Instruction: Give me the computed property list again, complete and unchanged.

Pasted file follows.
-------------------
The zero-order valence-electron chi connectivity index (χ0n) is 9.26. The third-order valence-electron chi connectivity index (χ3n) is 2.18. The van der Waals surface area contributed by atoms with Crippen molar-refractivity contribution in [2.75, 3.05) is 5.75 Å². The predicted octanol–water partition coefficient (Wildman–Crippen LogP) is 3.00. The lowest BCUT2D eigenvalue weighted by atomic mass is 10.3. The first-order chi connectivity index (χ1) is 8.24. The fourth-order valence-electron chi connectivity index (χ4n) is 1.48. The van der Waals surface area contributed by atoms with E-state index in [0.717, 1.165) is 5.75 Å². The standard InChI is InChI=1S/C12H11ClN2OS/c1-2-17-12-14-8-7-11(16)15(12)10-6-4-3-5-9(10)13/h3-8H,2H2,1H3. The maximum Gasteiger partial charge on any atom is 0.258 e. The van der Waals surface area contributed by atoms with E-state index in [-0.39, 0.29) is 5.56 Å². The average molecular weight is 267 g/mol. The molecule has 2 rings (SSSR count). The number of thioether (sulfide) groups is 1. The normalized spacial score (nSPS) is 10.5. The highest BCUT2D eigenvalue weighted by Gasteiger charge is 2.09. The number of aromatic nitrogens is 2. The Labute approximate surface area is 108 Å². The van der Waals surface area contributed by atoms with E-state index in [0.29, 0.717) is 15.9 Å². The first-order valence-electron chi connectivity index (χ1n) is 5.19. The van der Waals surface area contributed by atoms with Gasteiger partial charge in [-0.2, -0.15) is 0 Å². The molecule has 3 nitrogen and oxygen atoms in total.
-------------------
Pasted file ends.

The zero-order valence-electron chi connectivity index (χ0n) is 9.26. The third-order valence-electron chi connectivity index (χ3n) is 2.18. The van der Waals surface area contributed by atoms with Crippen molar-refractivity contribution in [2.75, 3.05) is 5.75 Å². The predicted octanol–water partition coefficient (Wildman–Crippen LogP) is 3.00. The lowest BCUT2D eigenvalue weighted by atomic mass is 10.3. The first-order chi connectivity index (χ1) is 8.24. The fourth-order valence-electron chi connectivity index (χ4n) is 1.48. The van der Waals surface area contributed by atoms with E-state index in [0.717, 1.165) is 5.75 Å². The standard InChI is InChI=1S/C12H11ClN2OS/c1-2-17-12-14-8-7-11(16)15(12)10-6-4-3-5-9(10)13/h3-8H,2H2,1H3. The maximum Gasteiger partial charge on any atom is 0.258 e. The van der Waals surface area contributed by atoms with E-state index in [-0.39, 0.29) is 5.56 Å². The average molecular weight is 267 g/mol. The molecule has 2 rings (SSSR count). The number of thioether (sulfide) groups is 1. The normalized spacial score (nSPS) is 10.5. The highest BCUT2D eigenvalue weighted by Gasteiger charge is 2.09. The number of aromatic nitrogens is 2. The Labute approximate surface area is 108 Å². The van der Waals surface area contributed by atoms with E-state index in [0.29, 0.717) is 15.9 Å². The first-order valence-electron chi connectivity index (χ1n) is 5.19. The van der Waals surface area contributed by atoms with Gasteiger partial charge in [-0.2, -0.15) is 0 Å². The molecule has 3 nitrogen and oxygen atoms in total.